After scraping myself off the floor, I threw my bike at the bike hire man and had a celebratory dance with him that I as not only alive but I had not needed inner tubes. Looking around there were a lot of people at this transition point. It would appear that people were taking advantage of the 30 minutes free time you had. However, not me, once again I had no clothes or shoes to change, so I went straight out as the sopping mess I had been all day.
Something you do not take into a count when cycling is how much your legs will resemble jello after a long stint on a bike. I always used to laugh at Bridget Jones in the bike scene at the gym in the first film where she falls off the bike due to her legs dying… not anymore. My legs did the same. I walked out of the transition point and started to jog, my legs went numb, all feeling went, and I had to stop. People were hitting their legs, stretching and doing some other odd rituals that are normal in triathlons, I tried a few and decided that I looked like an idiot.
Once my legs decided to function as close to normal as could be expected I decided it was time to crack on and this is where I could make up time. The first 2 miles were flat, boring, easy road running. There was no gentle transition into the Ben Nevis climb; it was flat tarmac to sudden trail incline in under 4 meters. This is where people slowed down. Jogging turned to slow walks and frequent stops for many, but I was now happy. I was off a bike, the feeling in my legs had returned, and I was going up hills.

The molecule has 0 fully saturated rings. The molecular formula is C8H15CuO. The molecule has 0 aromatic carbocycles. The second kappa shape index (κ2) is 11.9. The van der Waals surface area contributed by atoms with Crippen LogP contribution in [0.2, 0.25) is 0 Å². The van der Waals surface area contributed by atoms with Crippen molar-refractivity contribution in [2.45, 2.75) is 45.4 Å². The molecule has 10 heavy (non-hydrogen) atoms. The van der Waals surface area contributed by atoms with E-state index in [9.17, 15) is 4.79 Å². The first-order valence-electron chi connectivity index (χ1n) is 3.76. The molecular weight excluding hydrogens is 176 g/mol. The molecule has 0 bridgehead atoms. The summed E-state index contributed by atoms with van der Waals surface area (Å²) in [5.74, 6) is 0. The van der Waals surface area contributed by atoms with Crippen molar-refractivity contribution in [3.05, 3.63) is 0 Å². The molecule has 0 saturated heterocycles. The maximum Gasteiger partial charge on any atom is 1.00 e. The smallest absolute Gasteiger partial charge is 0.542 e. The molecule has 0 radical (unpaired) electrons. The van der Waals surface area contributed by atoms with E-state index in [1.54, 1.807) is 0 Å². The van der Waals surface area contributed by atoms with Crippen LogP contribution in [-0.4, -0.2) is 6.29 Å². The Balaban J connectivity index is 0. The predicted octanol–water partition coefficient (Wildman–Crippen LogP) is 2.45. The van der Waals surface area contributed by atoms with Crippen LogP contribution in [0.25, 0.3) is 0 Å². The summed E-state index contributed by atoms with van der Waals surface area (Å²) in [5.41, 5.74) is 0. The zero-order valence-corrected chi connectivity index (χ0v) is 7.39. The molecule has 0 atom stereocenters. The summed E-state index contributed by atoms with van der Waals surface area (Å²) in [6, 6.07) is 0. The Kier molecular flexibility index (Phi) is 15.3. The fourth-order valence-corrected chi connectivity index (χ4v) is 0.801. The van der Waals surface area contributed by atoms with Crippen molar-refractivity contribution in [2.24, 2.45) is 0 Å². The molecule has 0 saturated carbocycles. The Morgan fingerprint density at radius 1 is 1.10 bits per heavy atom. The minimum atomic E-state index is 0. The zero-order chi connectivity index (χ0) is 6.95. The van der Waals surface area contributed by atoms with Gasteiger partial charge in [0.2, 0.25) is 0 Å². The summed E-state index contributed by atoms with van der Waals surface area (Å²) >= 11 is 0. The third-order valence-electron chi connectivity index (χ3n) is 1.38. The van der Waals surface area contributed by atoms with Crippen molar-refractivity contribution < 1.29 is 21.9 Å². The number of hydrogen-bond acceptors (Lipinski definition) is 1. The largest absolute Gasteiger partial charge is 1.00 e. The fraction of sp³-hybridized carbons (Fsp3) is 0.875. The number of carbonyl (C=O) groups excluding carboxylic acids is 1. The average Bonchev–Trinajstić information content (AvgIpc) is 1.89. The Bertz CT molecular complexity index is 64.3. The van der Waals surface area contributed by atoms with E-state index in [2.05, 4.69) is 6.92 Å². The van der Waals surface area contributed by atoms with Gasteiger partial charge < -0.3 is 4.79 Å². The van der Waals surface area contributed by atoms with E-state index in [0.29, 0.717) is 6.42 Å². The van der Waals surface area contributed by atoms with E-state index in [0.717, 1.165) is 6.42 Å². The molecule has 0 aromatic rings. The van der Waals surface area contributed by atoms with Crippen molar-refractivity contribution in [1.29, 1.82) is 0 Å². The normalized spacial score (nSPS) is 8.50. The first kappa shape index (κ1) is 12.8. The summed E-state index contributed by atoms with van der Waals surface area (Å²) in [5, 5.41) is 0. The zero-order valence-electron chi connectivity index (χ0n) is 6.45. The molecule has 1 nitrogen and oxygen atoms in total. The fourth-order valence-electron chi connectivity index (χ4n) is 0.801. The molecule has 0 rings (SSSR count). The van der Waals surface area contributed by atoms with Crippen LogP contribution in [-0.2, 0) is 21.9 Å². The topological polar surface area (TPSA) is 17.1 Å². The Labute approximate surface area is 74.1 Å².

Head down, arms propelling me forward and cracking tunes pumping I power walked past a lot of people. Climbing Ben Nevis the views became spectacular, people stopped to take pictures and have drinks. I did not stop, instead opting for a mini celebration in my head with every person overtaken. I was not useless!
I began to develop a game to keep me sane in the form of "target practice". Pick a person in the distance and make them my target with a time frame. I had to reach them in x minutes, or it was game over, and there would be no water and Haribo reward. This took my mind off the pain in my legs and the fact that the sores on my bottom were now rubbing against my leggings when I ran.
There were plenty of divine downhill stints through the valleys to stretch the legs out and gain some speed which were met with a sharp, steep inclines back up Ben Nevis. It was at this point I was glad for hill sprints, and interval training, invaluable for mountain climbing and trail running it would appear. It was at the 8 miles point where peoples spirits were beginning to drop. The rain was biblical, the trails were slippery and a "halfway sign" meant this trail run was going to be longer than the anticipated 14 miles.
Even I was a little disheartened at this point, despite all the overtaking of fellow racers. The hills were relentless; my legs were beginning to cramp again, I was soaked through and had run out of water and Haribo rewards. Enter the second wave of questioning myself. It was walkers on the mountains that spurred myself and probably everyone around me on at this point.
"You are amazing!"
"Well done you lunatics!"